“Why the hell haven’t you built my feature requests yet?”
At least a few times a week, we hear from producers asking “why haven’t you built the feature I asked for months ago?” Many requests are for grazing planning, but I can hear the pent-up frustration behind the other complaints. How hard could it be to add more herd details, or water pipelines? Why doesn’t PastureMap care about my needs? Every one of those hits home for me. I care about your needs. You are the reason I started this business. We don’t ever want to give you the impression that we don’t care about your needs. When we can’t get to your feature request right away, here’s why.
You matter a great deal to us.
We release new updates every two weeks, based on the requests coming in from our paid customers. We have a private Facebook group where customers request what they want. Every quarter, we hear from hundreds of users and plan our product roadmap on your feedback. If we can’t build what you need yet, we try our best to find you a workaround.
We’re in this for the long haul. Here’s our vision.
I started this business four years ago with $30k of my life savings. I’ve struggled with a lifetime of food allergies. I owe a debt of gratitude to the local producers who feed me and my loved ones. I have also worked as a farm hand. I’ve seen the late night calvings, and the ranch days that go sideways, and how there can be many hands, but still never enough time. I saw late nights over pen and paper, and my farmer’s worries that his decades of knowledge would be lost once he’s gone.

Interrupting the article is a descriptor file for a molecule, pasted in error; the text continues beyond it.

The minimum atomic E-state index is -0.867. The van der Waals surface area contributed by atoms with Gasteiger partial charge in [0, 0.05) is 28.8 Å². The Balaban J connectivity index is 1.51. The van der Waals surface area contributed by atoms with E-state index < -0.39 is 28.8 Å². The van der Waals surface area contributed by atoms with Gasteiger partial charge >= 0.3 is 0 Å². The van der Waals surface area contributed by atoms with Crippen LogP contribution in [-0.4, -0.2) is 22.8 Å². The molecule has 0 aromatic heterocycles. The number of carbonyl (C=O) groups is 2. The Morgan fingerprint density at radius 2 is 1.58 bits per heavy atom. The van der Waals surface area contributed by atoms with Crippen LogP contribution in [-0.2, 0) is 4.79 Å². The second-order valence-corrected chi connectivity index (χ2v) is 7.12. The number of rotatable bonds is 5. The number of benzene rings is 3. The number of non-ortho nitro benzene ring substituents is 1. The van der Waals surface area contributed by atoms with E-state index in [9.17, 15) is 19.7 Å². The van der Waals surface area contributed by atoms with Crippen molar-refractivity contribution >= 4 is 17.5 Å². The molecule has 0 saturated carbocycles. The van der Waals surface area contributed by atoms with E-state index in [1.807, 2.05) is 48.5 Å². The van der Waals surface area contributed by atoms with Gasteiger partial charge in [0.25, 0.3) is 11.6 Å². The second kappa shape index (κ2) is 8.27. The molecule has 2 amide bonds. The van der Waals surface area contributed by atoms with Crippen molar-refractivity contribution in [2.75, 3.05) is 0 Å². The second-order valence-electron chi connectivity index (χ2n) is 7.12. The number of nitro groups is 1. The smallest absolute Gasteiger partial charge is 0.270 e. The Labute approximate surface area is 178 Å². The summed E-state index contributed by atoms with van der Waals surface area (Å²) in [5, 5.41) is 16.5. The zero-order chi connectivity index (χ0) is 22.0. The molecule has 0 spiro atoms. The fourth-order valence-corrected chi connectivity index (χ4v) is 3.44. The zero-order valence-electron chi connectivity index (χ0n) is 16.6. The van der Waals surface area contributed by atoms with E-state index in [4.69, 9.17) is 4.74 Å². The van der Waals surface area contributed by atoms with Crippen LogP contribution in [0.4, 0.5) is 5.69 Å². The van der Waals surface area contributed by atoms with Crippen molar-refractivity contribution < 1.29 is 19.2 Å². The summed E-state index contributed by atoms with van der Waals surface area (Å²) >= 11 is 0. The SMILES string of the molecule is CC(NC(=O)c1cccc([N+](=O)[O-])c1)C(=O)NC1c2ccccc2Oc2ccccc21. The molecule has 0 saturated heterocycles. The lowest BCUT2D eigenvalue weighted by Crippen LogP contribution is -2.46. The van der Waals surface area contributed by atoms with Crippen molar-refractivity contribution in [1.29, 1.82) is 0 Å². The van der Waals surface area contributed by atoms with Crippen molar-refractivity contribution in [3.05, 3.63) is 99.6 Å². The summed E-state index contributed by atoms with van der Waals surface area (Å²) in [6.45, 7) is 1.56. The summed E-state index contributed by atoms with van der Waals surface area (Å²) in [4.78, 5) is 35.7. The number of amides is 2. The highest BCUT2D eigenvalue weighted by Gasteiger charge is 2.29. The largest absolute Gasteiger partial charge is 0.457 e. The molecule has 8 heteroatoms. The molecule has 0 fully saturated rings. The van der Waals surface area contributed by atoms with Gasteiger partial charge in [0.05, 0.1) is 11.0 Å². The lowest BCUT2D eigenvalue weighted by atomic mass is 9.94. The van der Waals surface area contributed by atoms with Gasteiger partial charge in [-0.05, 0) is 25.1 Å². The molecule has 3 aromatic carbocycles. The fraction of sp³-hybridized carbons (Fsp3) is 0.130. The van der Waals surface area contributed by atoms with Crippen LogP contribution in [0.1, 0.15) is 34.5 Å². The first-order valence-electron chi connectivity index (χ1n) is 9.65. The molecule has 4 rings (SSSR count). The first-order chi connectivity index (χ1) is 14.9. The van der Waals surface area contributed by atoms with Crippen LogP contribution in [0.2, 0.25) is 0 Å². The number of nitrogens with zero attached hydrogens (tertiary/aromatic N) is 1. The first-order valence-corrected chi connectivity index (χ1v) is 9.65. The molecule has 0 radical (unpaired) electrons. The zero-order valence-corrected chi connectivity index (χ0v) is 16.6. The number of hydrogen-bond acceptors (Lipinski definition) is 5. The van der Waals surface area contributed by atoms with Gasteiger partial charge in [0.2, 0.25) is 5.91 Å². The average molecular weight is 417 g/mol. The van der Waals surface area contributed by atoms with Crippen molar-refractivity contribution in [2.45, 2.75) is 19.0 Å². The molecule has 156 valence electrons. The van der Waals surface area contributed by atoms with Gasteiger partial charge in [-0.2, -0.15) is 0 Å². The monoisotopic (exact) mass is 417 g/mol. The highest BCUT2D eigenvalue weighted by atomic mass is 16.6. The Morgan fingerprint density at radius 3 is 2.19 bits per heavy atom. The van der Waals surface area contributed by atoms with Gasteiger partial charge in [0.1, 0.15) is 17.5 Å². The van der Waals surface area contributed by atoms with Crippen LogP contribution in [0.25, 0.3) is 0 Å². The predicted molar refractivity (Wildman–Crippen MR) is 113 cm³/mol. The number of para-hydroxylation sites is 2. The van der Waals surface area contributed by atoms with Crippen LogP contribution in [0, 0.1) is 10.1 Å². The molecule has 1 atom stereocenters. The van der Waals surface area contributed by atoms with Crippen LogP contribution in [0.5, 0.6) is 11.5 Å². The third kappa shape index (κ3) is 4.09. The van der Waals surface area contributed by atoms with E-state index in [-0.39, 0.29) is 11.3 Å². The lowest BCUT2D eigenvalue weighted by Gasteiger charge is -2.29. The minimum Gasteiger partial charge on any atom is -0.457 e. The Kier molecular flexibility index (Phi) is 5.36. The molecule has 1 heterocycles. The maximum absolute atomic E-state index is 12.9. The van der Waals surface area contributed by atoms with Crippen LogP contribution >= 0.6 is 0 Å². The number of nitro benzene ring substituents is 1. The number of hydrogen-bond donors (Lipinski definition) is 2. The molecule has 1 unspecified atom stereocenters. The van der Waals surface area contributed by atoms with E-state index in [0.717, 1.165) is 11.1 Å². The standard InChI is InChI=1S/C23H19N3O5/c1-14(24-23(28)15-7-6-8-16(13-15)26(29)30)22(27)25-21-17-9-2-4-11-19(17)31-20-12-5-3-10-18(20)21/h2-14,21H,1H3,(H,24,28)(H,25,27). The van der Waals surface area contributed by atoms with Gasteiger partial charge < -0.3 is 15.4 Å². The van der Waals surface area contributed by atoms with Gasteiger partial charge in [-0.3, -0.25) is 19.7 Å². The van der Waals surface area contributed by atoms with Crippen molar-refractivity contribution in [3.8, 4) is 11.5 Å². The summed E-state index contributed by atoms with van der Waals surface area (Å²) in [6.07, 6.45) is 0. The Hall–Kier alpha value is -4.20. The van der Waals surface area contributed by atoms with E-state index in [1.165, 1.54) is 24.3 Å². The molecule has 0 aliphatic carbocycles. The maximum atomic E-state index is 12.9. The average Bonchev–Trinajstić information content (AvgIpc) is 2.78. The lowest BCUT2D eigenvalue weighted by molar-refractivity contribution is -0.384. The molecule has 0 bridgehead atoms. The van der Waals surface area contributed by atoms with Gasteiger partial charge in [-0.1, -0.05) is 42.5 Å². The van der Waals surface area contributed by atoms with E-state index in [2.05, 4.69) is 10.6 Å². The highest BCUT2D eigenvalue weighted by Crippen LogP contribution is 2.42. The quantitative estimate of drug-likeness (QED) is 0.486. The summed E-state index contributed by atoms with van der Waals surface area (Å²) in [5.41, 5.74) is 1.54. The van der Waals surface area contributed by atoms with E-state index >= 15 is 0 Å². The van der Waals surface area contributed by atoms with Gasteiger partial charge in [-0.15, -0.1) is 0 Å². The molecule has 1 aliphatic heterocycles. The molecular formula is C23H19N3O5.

PastureMap isn’t just a grazing app. PastureMap is a way for the whole ranch team to stay on the same page. We help teams work better. We help share knowledge and pass it on to the next generation. We’re also building new revenue streams for the next generation to have profitable careers on working lands. PastureMap will help producers get rewarded for practices that build healthy grasslands. We help producers share information about their soil, wildlife, and plant results on the land. This will help producers get paid for regenerative outcomes by consumers, brands, and carbon markets.
We’re still a small startup and we’re building the living room.
Slowly, by meeting 3000 ranchers at grazing conferences, I found our first customers. Even more slowly and painstakingly, we found investors who support regenerative food systems. My cofounder George has the equivalent of his daughters’ college fund invested in our business. Neither of us took salary for a long time. Our team is about half with ranching and farming backgrounds, half tech people. We are still very far from profitability.
Building software is like maintaining a house. There’s always things to fix up. But when the living room is still gaping open and roofless, you have to hold off on future additions. We’ve been working for the past 6 months on grazing planning, by far the top request from our customers. We’re also building soil health data sharing into PastureMap. This will be a big step in helping producers get rewarded for soil health practices. Grazing planning and soil health data sharing are our “living room” priorities in 2018.
Here’s what it costs.
A feature like “add sheep herds” costs $30,000-50,000 and takes 12-18 weeks to build. Our product manager Andrea interviews producers and writes specifications. She thinks through how the feature works on three platforms – iPhone, Android, and Web. Our designer Jeff makes clickable prototypes, revising 2-3 times with producer feedback. George designs the data architecture – the “pipes” of how the data works behind the scenes. Our developers, Jai and Ivan, code the front end – the “wallpaper” of buttons, maps, and interface. We release a beta to our paid user community with early testing privileges. They do their best to break it! We do several rounds of bug fixing and design tweaks before launch. Like a house, it is never finished. Each feature is worked on by six people from start to finish – our entire product team. We can work on 2-3 features at any given time.
To our customers, you can reach me anytime. If we’re ever in the same town for a grazing conference, or if you come through the Bay Area, I’d be glad to take you out for coffee or a beer.